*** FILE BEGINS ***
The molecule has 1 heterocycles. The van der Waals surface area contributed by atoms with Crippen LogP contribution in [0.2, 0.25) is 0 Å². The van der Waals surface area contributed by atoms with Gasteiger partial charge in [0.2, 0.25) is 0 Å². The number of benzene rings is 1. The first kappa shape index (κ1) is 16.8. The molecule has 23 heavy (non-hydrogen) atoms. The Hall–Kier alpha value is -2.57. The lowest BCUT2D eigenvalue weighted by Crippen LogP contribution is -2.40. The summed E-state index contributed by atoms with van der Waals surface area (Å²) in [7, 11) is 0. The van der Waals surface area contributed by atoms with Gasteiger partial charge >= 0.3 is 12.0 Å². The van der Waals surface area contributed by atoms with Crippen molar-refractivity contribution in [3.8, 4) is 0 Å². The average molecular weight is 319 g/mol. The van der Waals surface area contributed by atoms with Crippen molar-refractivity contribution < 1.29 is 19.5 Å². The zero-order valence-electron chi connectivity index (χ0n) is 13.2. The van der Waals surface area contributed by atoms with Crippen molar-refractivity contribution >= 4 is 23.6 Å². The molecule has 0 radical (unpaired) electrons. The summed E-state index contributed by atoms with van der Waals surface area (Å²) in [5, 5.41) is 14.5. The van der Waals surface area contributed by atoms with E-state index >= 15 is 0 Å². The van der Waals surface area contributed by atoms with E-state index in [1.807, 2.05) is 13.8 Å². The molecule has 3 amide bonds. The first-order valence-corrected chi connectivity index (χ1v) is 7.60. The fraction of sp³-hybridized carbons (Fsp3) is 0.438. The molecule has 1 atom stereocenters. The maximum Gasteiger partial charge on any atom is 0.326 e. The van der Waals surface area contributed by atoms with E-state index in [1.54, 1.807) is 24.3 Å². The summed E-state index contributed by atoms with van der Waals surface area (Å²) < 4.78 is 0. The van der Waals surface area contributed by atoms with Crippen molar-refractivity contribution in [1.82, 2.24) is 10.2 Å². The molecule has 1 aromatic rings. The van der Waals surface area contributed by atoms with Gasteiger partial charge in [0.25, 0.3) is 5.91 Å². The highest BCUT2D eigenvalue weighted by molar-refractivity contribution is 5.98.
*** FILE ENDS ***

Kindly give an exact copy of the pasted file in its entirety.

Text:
The molecule has 1 heterocycles. The van der Waals surface area contributed by atoms with Crippen LogP contribution in [0.2, 0.25) is 0 Å². The van der Waals surface area contributed by atoms with Gasteiger partial charge in [0.2, 0.25) is 0 Å². The number of benzene rings is 1. The first kappa shape index (κ1) is 16.8. The molecule has 23 heavy (non-hydrogen) atoms. The Hall–Kier alpha value is -2.57. The lowest BCUT2D eigenvalue weighted by Crippen LogP contribution is -2.40. The summed E-state index contributed by atoms with van der Waals surface area (Å²) in [7, 11) is 0. The van der Waals surface area contributed by atoms with Gasteiger partial charge >= 0.3 is 12.0 Å². The van der Waals surface area contributed by atoms with Crippen molar-refractivity contribution in [3.8, 4) is 0 Å². The average molecular weight is 319 g/mol. The van der Waals surface area contributed by atoms with Crippen molar-refractivity contribution < 1.29 is 19.5 Å². The zero-order valence-electron chi connectivity index (χ0n) is 13.2. The van der Waals surface area contributed by atoms with Crippen molar-refractivity contribution >= 4 is 23.6 Å². The molecule has 0 radical (unpaired) electrons. The summed E-state index contributed by atoms with van der Waals surface area (Å²) in [5, 5.41) is 14.5. The van der Waals surface area contributed by atoms with E-state index >= 15 is 0 Å². The van der Waals surface area contributed by atoms with E-state index in [1.807, 2.05) is 13.8 Å². The molecule has 3 amide bonds. The first-order valence-corrected chi connectivity index (χ1v) is 7.60. The fraction of sp³-hybridized carbons (Fsp3) is 0.438. The molecule has 1 atom stereocenters. The maximum Gasteiger partial charge on any atom is 0.326 e. The van der Waals surface area contributed by atoms with E-state index in [1.54, 1.807) is 24.3 Å². The summed E-state index contributed by atoms with van der Waals surface area (Å²) < 4.78 is 0. The van der Waals surface area contributed by atoms with Crippen molar-refractivity contribution in [1.82, 2.24) is 10.2 Å². The molecule has 1 aromatic rings. The van der Waals surface area contributed by atoms with Gasteiger partial charge in [0.25, 0.3) is 5.91 Å². The highest BCUT2D eigenvalue weighted by molar-refractivity contribution is 5.98.